Nikki

Postby Nikki » Mon Oct 29, 2007 3:12 am

What do pollution components have to do with a product that is being sold to improve gas mileage?

artessa

Postby artessa » Mon Oct 29, 2007 6:05 pm

optimizing engine performance.

Nikki

Postby Nikki » Mon Oct 29, 2007 6:58 pm

artessa wrote:optimizing engine performance.


:shock:

And that is based on exactly what engineering premises?

An internal compustion engine's performance can not necessarily be measured by the composition of its exhaust. In fact, producing exhaust lower in pollutant compounds decreases the performance of the engine.

Don't you realize the engine manufacturers would love to be able to get more horsepower and better fuel economy out of their products and that, if they could do so by reducing pollutants, they would have done so long ago?

Got any more Dixie you want to whistle?

:roll:

fuelsaving

Postby fuelsaving » Mon Oct 29, 2007 9:11 pm

Nikki wrote:An internal combustion engine's performance can not necessarily be measured by the composition of its exhaust. In fact, producing exhaust lower in pollutant compounds decreases the performance of the engine.

That's a bit simplistic, but basically correct. Unless the levels of CO, HC, etc are very high, reducing them means little or nothing in terms of fuel consumption and performance. And as Nikki quite rightly says, we are talking about the MPG-Cap, so fuel economy is the key parameter.

fuelsaving

Postby fuelsaving » Mon Oct 29, 2007 9:38 pm

artessa wrote:This thread has lately been improving a lot, maybe because wserra has been keeping out omitting his unintelligent commentaries. Nothing constructive what so ever, just kicking down on the people of different opinion.

Not so - for a non-technical guy, wserra is (IMHO) doing a very good job of summarising my sometimes very technical comments.

artessa wrote:Knowing his background and reputation it is also understandable that he has to adapt an extremely sceptic attitude towards everything involved with FFi.

That's neither understandable nor true. I'm sceptical about FFI because
a) my engineering knowledge says it's very unlikely to work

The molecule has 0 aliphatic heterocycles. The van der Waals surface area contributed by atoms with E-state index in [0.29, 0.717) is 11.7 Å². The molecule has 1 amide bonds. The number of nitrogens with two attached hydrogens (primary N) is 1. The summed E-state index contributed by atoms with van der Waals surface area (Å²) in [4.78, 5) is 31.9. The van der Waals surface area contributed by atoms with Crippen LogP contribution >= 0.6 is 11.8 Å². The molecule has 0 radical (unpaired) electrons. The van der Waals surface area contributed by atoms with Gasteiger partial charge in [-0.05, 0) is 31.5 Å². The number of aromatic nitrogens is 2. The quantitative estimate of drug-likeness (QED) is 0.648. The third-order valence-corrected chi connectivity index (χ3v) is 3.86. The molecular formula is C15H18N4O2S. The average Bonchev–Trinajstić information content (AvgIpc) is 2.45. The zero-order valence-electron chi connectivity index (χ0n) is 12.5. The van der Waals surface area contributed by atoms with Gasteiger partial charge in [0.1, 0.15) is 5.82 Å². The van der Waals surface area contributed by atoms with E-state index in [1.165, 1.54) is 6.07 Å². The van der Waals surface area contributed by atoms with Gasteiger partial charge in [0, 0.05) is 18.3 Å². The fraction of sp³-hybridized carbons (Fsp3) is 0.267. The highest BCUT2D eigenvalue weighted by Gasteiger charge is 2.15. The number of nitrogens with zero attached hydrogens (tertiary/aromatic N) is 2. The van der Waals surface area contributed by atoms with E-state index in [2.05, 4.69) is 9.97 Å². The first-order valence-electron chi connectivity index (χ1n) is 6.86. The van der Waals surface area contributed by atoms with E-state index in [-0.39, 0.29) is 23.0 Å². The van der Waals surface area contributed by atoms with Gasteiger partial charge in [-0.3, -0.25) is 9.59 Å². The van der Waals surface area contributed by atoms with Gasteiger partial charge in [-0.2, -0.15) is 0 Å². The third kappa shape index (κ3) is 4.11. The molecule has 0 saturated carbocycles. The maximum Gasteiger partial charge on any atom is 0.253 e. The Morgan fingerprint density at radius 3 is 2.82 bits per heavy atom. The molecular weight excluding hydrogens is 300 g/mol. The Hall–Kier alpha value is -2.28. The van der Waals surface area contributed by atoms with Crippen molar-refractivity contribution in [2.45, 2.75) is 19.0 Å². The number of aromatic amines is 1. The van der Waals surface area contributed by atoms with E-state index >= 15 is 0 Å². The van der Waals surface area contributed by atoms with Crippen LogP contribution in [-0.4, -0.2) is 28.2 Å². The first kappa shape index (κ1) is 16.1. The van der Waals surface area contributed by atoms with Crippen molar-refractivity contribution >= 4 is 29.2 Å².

b) their test data is unconvincing

(a) is unlikely to change, but if (b) does then I would change my opinion. Right now I can't see how the MPG-Cap can work, but that doesn't mean it's totally impossible, and if the evidence is strong enough then (as any responsible scientist would) I would have to look at the theory again.

artessa wrote:It would be interesting to know if Tony sometimes has been wrong in anything he has written. Probably not, and I suppose only he would know.

Not often, and not by very much. But I'm not infallible :)

artessa wrote:It was quite interesting to know that a proper test regarding to the guidelines of EPA costs several 10´s of thousands of dollars. Therefore I doubt that any test will ever be performed by them, why should they? I mean would any approval by them regarding the efficiency help me in increasing sales volume? Probably not because my customers would not be able to understand anything of such a documentation and I believe a big part of the words customers are in the same situation.

As wserra points out, even 100 000 dollars would be a tiny fraction of what FFI claim as their income. So even if the potential increase in sales is small, it should still be worthwhile. But in reality the increase could be huge, because you would then have people like the EPA supporting you instead of warning customers off as they do now.

artessa wrote:We have in this thread been advised that it is unlikely that any information regarding a supposed test at the TUV will ever become published because of supposed unexpected (bad) results. Well I think that in the case of such an outcome it would eventually leak anyway so you can certainly rest assure that eventually anything will become public.

I doubt it. People like Millbrook, and I presume TUV, take their obligation of confidentiality very seriously. If TUV found the MPG-Cap didn't work, I expect only FFI's top management would ever know about it.

fuelsaving

Postby fuelsaving » Mon Oct 29, 2007 9:42 pm

artessa wrote:If I have this car in wich I want to eliminate all HC and CO. What methods exist then to be used?

Nothing. You can't eliminate HC and CO, short of removing the gasoline engine and replacing it with an electric motor.